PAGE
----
(StatePoint) Bored with your everyday cooking? This New Year, resolve to give your meals an exuberant makeover. You won’t even need to look across an ocean for bold flavor inspiration from other cuisines. You can start at home, say experts.
“American cuisine has been crafted from the stupendous ingredients, flavors and dishes derived from all people who have stepped upon its shore — east to west, northern tip to southern gulf. All of it has merged into a single fabulous, kaleidoscopic menu,” says Susanna Hoffman, anthropologist and food writer and co-author of the new book, “Bold: A Cookbook of Big Flavors.”
Hoffman, along with long-time cooking collaborator with whom she helped found the famed Chez Panisse restaurant, and co-author Victoria Wise, are encouraging home chefs to highlight the range of bold flavors of the American melting pot in their cooking — whether they are making a traditional classic or incorporating new styles, tastes and trends.
In “Bold” they venture away from the small plates phenomenon of the last several years by offering an array of recipes of plate-filling proportions comprised of lively global and domestic influences.
Try this recipe for “Lamb Chops with Scallions in Cola Glaze,” which celebrates a ubiquitous, truly all-American product and repurposes it for the main meal:
• 2 tablespoons extra virgin olive oil
• 8 lamb shoulder or sirloin chops
• Kosher or fine sea salt and freshly ground black pepper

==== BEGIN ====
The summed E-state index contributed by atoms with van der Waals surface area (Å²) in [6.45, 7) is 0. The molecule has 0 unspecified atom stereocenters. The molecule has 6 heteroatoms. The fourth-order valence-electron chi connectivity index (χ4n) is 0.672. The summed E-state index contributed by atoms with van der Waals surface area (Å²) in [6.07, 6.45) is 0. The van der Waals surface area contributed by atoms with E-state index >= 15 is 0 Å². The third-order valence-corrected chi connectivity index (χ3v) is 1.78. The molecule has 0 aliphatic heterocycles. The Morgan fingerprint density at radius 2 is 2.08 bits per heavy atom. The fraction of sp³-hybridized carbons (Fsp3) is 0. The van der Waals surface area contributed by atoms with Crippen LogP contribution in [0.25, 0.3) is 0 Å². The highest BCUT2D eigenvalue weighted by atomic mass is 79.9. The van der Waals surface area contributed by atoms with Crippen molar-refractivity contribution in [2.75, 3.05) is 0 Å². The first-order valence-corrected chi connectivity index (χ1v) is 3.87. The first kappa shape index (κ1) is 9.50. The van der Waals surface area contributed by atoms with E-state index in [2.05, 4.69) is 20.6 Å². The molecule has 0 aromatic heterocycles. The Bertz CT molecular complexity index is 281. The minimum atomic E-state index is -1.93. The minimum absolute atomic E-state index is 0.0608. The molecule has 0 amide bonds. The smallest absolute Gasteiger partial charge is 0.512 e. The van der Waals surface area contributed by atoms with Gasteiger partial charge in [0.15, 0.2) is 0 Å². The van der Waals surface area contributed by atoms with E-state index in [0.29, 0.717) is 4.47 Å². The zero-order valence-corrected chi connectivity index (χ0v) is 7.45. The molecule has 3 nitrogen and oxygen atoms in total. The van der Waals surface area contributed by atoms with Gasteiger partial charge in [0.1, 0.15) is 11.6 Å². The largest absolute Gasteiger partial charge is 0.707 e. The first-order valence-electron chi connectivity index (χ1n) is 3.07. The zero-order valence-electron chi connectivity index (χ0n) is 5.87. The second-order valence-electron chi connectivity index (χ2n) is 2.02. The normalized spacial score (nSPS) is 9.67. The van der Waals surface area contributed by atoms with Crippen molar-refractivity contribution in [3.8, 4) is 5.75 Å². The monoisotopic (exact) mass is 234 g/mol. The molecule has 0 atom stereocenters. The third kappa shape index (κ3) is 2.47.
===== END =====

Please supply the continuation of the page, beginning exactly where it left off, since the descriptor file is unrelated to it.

• 6 bunches scallions, white and light green parts only, cut lengthwise into thin strips
• 1 1/2 cups regular Coca-Cola or Pepsi-Cola
• 3 teaspoons anise seeds
• Heat the oil over medium-high heat in a sauté pan large enough to hold the chops without crowding. Sprinkle the chops on both sides with salt and pepper. Add them to the pan and sauté until browned on both sides, about 4 minutes per side.
• Add the scallions, cola and anise seeds to the pan and continue cooking, turning three times until almost all the liquid disappears and the chops are glazed on both sides and still pink in the centers, about 8 minutes altogether.
• To serve, arrange the chops on a platter; heap the scallions on top and pour the remaining pan juices over all. Serve right away.
More information about the new book can be found at www.Workman.com.
A new year is a perfect opportunity to try new things in the kitchen. From slow-cooked roasts and braises to brimming soups and hearty pastas and grains, you can make meal time more exciting by thinking bigger and bolder.